LBL is a platform that captures what we would do on Pinterest, Twitter, Facebook, and YouTube. It will provide opportunities for students to publish their progress in language proficiency to the social media world in China. We will use LBL to celebrate student successes and the growing edges of their English language learning. By using LBL as a goal for their learning and having completed summative and formative assessments prior to posting on LBL, they can work on their projects in class motivated to provide meaningful information to their followers. I decided to create a class profile and use this platform because of the cultural context of my students and their desire to share their progress and provide learning for others who are following on Chinese social media.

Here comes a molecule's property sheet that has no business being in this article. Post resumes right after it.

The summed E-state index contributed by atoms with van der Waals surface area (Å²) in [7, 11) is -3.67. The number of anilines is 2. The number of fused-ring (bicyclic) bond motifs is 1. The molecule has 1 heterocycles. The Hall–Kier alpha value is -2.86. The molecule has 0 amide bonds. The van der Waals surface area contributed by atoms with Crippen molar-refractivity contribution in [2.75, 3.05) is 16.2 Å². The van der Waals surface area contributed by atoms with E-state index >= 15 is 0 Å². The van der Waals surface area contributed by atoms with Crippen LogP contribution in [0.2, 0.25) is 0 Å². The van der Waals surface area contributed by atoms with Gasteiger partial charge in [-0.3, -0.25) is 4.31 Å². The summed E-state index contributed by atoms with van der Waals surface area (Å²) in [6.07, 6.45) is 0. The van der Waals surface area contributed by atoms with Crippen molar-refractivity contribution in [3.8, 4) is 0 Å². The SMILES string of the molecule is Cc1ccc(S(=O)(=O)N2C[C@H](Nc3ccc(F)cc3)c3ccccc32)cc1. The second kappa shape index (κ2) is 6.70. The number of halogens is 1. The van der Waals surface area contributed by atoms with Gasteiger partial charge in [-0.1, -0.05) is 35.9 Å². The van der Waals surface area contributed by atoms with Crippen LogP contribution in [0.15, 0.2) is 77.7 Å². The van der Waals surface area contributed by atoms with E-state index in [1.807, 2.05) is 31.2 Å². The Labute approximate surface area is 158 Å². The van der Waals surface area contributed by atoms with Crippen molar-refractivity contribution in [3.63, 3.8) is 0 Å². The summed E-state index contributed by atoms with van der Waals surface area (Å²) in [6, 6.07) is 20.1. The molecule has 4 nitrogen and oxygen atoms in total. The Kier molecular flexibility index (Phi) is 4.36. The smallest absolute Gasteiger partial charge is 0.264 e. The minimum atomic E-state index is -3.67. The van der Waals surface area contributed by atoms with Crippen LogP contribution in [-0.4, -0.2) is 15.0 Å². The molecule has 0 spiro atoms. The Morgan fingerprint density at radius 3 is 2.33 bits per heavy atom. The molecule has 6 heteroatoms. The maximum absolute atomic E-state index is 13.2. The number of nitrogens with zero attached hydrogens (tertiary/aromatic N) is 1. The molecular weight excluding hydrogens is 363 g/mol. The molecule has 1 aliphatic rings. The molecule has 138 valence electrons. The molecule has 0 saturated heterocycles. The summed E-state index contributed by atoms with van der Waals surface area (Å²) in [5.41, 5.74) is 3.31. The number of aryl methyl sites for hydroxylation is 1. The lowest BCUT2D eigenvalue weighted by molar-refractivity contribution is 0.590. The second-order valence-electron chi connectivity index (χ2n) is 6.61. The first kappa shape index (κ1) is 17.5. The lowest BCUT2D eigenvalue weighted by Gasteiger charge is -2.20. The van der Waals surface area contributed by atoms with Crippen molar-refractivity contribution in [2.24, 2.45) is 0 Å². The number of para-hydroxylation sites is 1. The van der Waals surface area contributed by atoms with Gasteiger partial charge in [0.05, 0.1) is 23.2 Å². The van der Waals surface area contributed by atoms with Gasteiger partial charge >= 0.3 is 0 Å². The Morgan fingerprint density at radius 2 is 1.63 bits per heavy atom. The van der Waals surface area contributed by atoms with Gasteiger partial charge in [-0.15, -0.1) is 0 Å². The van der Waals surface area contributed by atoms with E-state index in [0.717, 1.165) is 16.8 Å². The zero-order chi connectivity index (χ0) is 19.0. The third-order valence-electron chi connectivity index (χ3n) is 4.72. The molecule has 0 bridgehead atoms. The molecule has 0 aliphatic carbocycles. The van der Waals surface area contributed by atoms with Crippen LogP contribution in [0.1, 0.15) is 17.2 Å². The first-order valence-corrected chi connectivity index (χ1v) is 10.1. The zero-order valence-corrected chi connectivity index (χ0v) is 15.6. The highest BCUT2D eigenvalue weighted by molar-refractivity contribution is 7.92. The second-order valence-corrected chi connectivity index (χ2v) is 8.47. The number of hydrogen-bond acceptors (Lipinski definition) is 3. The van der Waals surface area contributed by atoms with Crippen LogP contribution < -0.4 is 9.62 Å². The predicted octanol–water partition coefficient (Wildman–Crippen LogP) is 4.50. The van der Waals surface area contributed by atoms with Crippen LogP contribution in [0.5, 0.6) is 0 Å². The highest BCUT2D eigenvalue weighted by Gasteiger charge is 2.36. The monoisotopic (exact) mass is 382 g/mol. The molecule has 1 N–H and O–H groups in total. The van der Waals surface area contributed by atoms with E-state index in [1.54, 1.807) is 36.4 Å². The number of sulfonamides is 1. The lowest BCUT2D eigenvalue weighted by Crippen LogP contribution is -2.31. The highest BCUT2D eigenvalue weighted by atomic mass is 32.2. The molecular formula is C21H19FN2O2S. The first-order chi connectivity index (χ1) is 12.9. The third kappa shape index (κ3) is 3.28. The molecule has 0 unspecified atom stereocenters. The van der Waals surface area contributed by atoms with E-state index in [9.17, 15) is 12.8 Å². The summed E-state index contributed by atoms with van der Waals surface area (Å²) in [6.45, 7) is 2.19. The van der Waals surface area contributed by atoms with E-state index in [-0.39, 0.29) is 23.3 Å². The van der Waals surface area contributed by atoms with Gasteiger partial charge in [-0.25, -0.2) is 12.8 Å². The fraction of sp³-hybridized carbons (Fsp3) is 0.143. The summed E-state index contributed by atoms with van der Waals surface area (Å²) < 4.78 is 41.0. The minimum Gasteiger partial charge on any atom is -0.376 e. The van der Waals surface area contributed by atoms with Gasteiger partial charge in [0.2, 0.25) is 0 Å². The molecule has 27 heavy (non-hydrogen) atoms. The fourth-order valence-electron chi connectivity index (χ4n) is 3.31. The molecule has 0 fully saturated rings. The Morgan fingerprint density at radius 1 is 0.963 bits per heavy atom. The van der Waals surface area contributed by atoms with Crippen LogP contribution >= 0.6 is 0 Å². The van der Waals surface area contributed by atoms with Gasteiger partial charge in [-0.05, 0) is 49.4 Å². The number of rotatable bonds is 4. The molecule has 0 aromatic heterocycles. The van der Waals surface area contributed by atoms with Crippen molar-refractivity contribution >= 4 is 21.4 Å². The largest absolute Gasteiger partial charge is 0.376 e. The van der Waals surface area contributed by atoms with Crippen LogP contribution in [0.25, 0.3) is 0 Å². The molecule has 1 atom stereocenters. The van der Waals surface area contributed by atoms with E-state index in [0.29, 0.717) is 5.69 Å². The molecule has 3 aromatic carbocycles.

(2021). Boardgamersanonymous.com. http://boardgamersanonymous.com/wp-content/uploads/2014/06/Five_ivory_dice.jpg
Chou, E. (2018, August 5). 8 Keys for Bringing Comprehensible Input into Your ESL Classroom. FluentU English Educator Blog. https://www.fluentu.com/blog/educator-english/comprehensible-input/
hhawes. (2015, February 9). Content Instruction for ELLs. Colorín Colorado; Colorín Colorado. https://www.colorincolorado.org/content-instruction-ells